So I’ve decided to expand on my choices of Twins outfielder Byron Buxton and White Sox right-hander Francellis Montas, and pick an entire team of AFL players worth watching:
Justin O’Conner, c, Rays (Peoria)
O’Conner has a cannon arm and promising power potential as well. In a light AFL year for backstops, slugging Peter O’Brien (Diamondbacks/Salt River) also stands out but probably won’t stick behind the plate for the long term.
Josh Bell, 1b, Pirates (Scottsdale)
How are the Pirates going to sort out their outfield logjam? One way is to see if Bell can handle first base. Mesa is loaded at first base with Matt Olson (Athletics) and Dan Vogelbach (Cubs), Nos. 2 and 4 on the MLBPipeline.com First Base Top 10.
Phil Bickford, a former first-round pick projected to go very early in the 2015 First-Year Player Draft, will attend the Community College of Southern Nevada next spring, according to a source familiar with the situation.
After starring in the Cape Cod League this summer, Bickford left Cal State Fullerton after one season to make himself eligible for next year’s Draft. Had he returned to the Titans, he would have had to wait until after his junior season in 2016 to turn pro.
I’ve spent the last two weeks ranking the top 10 pitching prospects and the top 10 hitting prospects in the Cape Cod League. The most prestigious summer collegiate circuit has produced more than 1,000 big leaguers — including more than 200 who have been active this year — and 13 first-round picks in the 2014 First-Year Player Draft. It’s a terrific destination to see many of the stars of tomorrow today.
I pushed my word counts to give detailed scouting reports of those 20 players, but my notebook is full of much more information. So I’m going to present an overall Cape Top 30 list here, combining the arms and bats. If a player was covered in one of the two Top 10s, I’ll let you click the links above to check out his details. If he’s new on this list, I’ll provide a quick report.
All of the players below are eligible for the 2015 Draft, with the exception of Garrett Williams (No. 19).
1. Walker Buehler, rhp, Yarmouth-Dennis Red Sox (Vanderbilt, Jr. in 2015).
2. Phil Bickford, rhp, Yarmouth-Dennis Red Sox (CC of Southern Nevada, So.).
3. Ian Happ, of, Harwich Mariners (Cincinnati, Jr.).
Give me prospects to rank, and I can’t stop myself from providing extras. I spent the last couple of weeks doing that for the 10 farm systems I handled when we updated MLBPipeline.com’s Prospect Watch, and I’m back at it with the U.S. collegiate national team.
As I mentioned in my story where I listed Team USA’s 10 best prospects, the team annually features several of college baseball’s brightest stars. The 2013 squad produced 10 first-round picks in the 2014 First-Year Player Draft, led by Carlos Rodon (White Sox, No. 3 overall) and Kyle Schwarber (Cubs, No. 4), and should have at least two more next June in Louisiana State shortstop Alex Bregman and Texas Christian right-hander Riley Ferrell. This year’s team probably won’t produce 12 first-rounders, but it still had several intriguing prospects and there wasn’t room for all of them in the Top 10. So here are 10 more:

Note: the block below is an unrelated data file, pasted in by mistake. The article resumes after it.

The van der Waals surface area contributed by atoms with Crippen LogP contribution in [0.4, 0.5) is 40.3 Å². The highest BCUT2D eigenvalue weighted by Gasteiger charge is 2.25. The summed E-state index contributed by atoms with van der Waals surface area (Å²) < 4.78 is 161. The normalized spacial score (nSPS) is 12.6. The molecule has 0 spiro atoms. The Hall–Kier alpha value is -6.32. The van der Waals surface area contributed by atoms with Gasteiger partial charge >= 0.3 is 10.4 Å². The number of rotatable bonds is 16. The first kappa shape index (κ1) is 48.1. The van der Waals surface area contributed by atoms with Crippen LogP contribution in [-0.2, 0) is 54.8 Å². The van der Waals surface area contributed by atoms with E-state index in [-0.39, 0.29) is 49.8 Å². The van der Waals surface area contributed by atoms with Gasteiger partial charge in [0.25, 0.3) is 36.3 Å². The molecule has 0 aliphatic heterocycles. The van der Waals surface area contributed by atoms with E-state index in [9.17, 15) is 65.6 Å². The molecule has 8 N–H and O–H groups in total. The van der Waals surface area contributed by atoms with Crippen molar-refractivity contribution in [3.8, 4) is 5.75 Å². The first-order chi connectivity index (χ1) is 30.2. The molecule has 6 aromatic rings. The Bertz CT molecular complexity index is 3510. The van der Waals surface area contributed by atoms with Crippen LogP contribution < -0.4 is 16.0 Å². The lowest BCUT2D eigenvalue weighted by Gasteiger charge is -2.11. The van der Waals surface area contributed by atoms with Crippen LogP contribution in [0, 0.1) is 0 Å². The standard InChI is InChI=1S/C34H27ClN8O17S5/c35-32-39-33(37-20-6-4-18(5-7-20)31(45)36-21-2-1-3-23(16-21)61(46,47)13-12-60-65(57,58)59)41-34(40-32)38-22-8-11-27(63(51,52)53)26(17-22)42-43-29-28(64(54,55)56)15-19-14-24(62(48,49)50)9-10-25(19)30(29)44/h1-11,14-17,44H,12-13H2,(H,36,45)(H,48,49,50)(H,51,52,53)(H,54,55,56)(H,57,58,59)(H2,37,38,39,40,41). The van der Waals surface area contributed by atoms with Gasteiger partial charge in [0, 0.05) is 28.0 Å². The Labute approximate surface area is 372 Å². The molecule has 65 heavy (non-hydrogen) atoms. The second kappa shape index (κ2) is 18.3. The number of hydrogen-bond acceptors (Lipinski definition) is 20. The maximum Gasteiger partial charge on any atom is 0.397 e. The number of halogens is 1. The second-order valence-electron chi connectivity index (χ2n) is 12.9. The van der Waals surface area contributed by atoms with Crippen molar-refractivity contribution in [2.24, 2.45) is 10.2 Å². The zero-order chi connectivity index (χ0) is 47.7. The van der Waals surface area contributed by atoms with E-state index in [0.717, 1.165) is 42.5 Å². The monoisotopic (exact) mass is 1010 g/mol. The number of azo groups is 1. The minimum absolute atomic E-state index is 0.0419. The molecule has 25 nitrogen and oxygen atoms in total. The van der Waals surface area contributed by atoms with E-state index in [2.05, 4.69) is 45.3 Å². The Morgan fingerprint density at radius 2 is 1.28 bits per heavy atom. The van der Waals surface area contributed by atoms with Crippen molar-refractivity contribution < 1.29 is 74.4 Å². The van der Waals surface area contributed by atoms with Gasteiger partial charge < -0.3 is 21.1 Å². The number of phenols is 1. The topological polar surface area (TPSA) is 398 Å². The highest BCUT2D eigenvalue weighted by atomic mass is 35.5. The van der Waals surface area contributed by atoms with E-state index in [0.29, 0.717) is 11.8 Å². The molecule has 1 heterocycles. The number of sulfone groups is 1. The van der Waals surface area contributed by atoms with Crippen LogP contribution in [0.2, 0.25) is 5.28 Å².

11. Jake Lemoine, rhp (Houston, Jr. in 2015). Scouts liked his body (6-foot-5, 220 pounds), his delivery and the way he pitched off his 89-94 mph sinker. Lemoine’s slider and changeup can be average offerings, giving him a chance to start in the Major Leagues.
In the 10th and final installment of my Bonus Prospects series, I give you the Rangers. Texas has a lot of high-risk/high-reward prospects in its system, epitomized and headlined by third baseman Joey Gallo, and its Top 20 Prospects list already was strong before it acquired right-handers Jake Thompson and Corey Knebel from the Tigers for Joakim Soria shortly before the July 31 trade deadline. So not only do the Rangers have one of the better Top 20s around, they also have one of the more intriguing 21-25 lists as well.
To see MLBPipeline.com’s Top 20 lists for every organization, as well as our overall Top 100 and Top 10s by position, visit Prospect Watch.
21. Roman Mendez, rhp. One of three prospects acquired in the Jarrod Saltalamacchia trade with the Red Sox in July 2010, Mendez missed most of 2013 with a stress fracture in his elbow but has emerged as a solid contributor in Texas’ big league bullpen this year. He chews up bats with his 91-96 mph sinker and has late-inning upside if he can continue to hone his power breaking ball and his splitter. (more…)
Much like our Cardinals Top 20, MLBPipeline.com’s Giants Top 20 Prospects list needed more updating even after we overhauled all of the Prospect Watch lists at the end of July. Actually, before we revamped them all, because San Francisco traded Edwin Escobar and Heath Hembree to the Red Sox for Jake Peavy the day before all of the new Top 20s went live.
Right-hander Joan Gregorio and lefty Michael Kickham replaced Escobar and Hembree on our Giants list. Ten days later, Joe Panik lost his rookie/prospect eligibility and outfielder Gary Brown joined the Top 20.
San Francisco doesn’t have a deep farm system, so adding Gregorio, Kickham and Brown depleted our Giants Nos. 21-25 prospects. However, that won’t stop me from continuing my blog series of bonus prospects for each of the ten Top 20s I wrote up:
21. Cody Hall, rhp. He didn’t play baseball in his final two seasons of high school and had a modest collge career at Baton Rouge (La.) CC and Southern before signing for $2,500 as a 19th-round college senior in 2011. Thanks to a 95-98 mph fastball and a mid-80s slider, Hall has averaged more than a strikeout per inning at every one of his Minor League stops, and his control has improved significantly the last two years. (more…)